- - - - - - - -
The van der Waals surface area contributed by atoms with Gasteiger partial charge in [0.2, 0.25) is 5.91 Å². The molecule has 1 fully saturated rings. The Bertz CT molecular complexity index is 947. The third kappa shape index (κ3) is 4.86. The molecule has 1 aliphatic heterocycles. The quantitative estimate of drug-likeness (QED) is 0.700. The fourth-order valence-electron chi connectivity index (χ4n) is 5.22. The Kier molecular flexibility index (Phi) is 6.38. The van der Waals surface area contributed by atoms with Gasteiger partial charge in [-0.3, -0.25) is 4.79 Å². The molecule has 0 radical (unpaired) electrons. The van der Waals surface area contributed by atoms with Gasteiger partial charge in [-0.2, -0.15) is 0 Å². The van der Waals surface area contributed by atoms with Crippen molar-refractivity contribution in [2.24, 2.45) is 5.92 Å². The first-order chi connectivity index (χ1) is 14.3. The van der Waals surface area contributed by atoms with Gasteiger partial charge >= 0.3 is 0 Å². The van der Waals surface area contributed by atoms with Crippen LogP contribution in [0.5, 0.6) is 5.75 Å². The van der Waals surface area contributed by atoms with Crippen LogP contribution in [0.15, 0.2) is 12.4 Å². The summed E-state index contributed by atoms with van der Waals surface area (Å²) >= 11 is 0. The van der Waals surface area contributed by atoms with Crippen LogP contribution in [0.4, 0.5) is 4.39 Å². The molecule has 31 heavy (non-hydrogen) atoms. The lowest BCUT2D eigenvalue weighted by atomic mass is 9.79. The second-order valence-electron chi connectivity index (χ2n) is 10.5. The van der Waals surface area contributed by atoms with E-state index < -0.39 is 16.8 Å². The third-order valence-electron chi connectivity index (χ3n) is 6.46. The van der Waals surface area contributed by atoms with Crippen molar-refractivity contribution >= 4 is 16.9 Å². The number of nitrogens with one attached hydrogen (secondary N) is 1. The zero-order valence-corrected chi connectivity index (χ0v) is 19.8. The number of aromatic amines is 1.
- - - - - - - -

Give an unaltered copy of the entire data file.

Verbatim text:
The van der Waals surface area contributed by atoms with Gasteiger partial charge in [0.2, 0.25) is 5.91 Å². The molecule has 1 fully saturated rings. The Bertz CT molecular complexity index is 947. The third kappa shape index (κ3) is 4.86. The molecule has 1 aliphatic heterocycles. The quantitative estimate of drug-likeness (QED) is 0.700. The fourth-order valence-electron chi connectivity index (χ4n) is 5.22. The Kier molecular flexibility index (Phi) is 6.38. The van der Waals surface area contributed by atoms with Gasteiger partial charge in [-0.3, -0.25) is 4.79 Å². The molecule has 0 radical (unpaired) electrons. The van der Waals surface area contributed by atoms with Gasteiger partial charge in [-0.2, -0.15) is 0 Å². The van der Waals surface area contributed by atoms with Crippen molar-refractivity contribution in [2.24, 2.45) is 5.92 Å². The first-order chi connectivity index (χ1) is 14.3. The van der Waals surface area contributed by atoms with Gasteiger partial charge >= 0.3 is 0 Å². The van der Waals surface area contributed by atoms with Crippen LogP contribution in [0.5, 0.6) is 5.75 Å². The van der Waals surface area contributed by atoms with Crippen LogP contribution in [0.15, 0.2) is 12.4 Å². The summed E-state index contributed by atoms with van der Waals surface area (Å²) >= 11 is 0. The van der Waals surface area contributed by atoms with Crippen LogP contribution in [0.4, 0.5) is 4.39 Å². The molecule has 31 heavy (non-hydrogen) atoms. The lowest BCUT2D eigenvalue weighted by atomic mass is 9.79. The second-order valence-electron chi connectivity index (χ2n) is 10.5. The van der Waals surface area contributed by atoms with E-state index < -0.39 is 16.8 Å². The third-order valence-electron chi connectivity index (χ3n) is 6.46. The van der Waals surface area contributed by atoms with Crippen molar-refractivity contribution >= 4 is 16.9 Å². The number of nitrogens with one attached hydrogen (secondary N) is 1. The zero-order valence-corrected chi connectivity index (χ0v) is 19.8. The number of aromatic amines is 1.